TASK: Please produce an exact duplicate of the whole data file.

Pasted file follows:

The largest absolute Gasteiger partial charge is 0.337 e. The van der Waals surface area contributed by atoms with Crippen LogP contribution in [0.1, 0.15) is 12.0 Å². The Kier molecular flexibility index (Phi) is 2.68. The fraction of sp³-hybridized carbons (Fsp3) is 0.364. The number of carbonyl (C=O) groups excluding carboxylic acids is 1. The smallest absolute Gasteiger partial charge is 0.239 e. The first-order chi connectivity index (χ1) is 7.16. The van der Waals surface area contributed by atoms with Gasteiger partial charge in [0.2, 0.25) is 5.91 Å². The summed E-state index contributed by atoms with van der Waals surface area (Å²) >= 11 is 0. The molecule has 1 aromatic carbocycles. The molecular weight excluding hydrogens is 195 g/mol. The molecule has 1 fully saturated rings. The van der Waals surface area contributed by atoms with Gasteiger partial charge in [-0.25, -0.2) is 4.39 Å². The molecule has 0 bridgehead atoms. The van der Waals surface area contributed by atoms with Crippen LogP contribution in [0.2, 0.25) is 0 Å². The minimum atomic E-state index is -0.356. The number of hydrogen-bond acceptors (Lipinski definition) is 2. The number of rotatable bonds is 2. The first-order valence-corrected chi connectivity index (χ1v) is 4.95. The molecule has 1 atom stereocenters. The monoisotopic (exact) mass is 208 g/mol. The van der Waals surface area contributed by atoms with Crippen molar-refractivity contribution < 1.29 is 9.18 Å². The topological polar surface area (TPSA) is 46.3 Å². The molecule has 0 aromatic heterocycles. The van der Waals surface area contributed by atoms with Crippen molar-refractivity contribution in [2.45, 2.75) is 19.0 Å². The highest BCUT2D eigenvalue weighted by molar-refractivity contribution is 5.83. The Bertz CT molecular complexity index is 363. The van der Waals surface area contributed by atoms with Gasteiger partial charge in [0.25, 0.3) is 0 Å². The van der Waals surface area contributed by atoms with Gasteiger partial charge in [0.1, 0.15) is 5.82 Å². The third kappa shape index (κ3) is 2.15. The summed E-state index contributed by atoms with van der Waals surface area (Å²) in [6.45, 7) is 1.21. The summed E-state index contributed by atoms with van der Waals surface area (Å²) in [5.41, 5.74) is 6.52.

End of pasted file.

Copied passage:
The largest absolute Gasteiger partial charge is 0.337 e. The van der Waals surface area contributed by atoms with Crippen LogP contribution in [0.1, 0.15) is 12.0 Å². The Kier molecular flexibility index (Phi) is 2.68. The fraction of sp³-hybridized carbons (Fsp3) is 0.364. The number of carbonyl (C=O) groups excluding carboxylic acids is 1. The smallest absolute Gasteiger partial charge is 0.239 e. The first-order chi connectivity index (χ1) is 7.16. The van der Waals surface area contributed by atoms with Gasteiger partial charge in [0.2, 0.25) is 5.91 Å². The summed E-state index contributed by atoms with van der Waals surface area (Å²) >= 11 is 0. The molecule has 1 aromatic carbocycles. The molecular weight excluding hydrogens is 195 g/mol. The molecule has 1 fully saturated rings. The van der Waals surface area contributed by atoms with Gasteiger partial charge in [-0.25, -0.2) is 4.39 Å². The molecule has 0 bridgehead atoms. The van der Waals surface area contributed by atoms with Crippen LogP contribution in [0.2, 0.25) is 0 Å². The minimum atomic E-state index is -0.356. The number of hydrogen-bond acceptors (Lipinski definition) is 2. The number of rotatable bonds is 2. The first-order valence-corrected chi connectivity index (χ1v) is 4.95. The molecule has 1 atom stereocenters. The monoisotopic (exact) mass is 208 g/mol. The van der Waals surface area contributed by atoms with Crippen molar-refractivity contribution < 1.29 is 9.18 Å². The topological polar surface area (TPSA) is 46.3 Å². The molecule has 0 aromatic heterocycles. The van der Waals surface area contributed by atoms with Crippen molar-refractivity contribution in [2.45, 2.75) is 19.0 Å². The highest BCUT2D eigenvalue weighted by molar-refractivity contribution is 5.83. The Bertz CT molecular complexity index is 363. The van der Waals surface area contributed by atoms with Gasteiger partial charge in [0.25, 0.3) is 0 Å². The van der Waals surface area contributed by atoms with Gasteiger partial charge in [0.1, 0.15) is 5.82 Å². The third kappa shape index (κ3) is 2.15. The summed E-state index contributed by atoms with van der Waals surface area (Å²) in [6.45, 7) is 1.21. The summed E-state index contributed by atoms with van der Waals surface area (Å²) in [5.41, 5.74) is 6.52.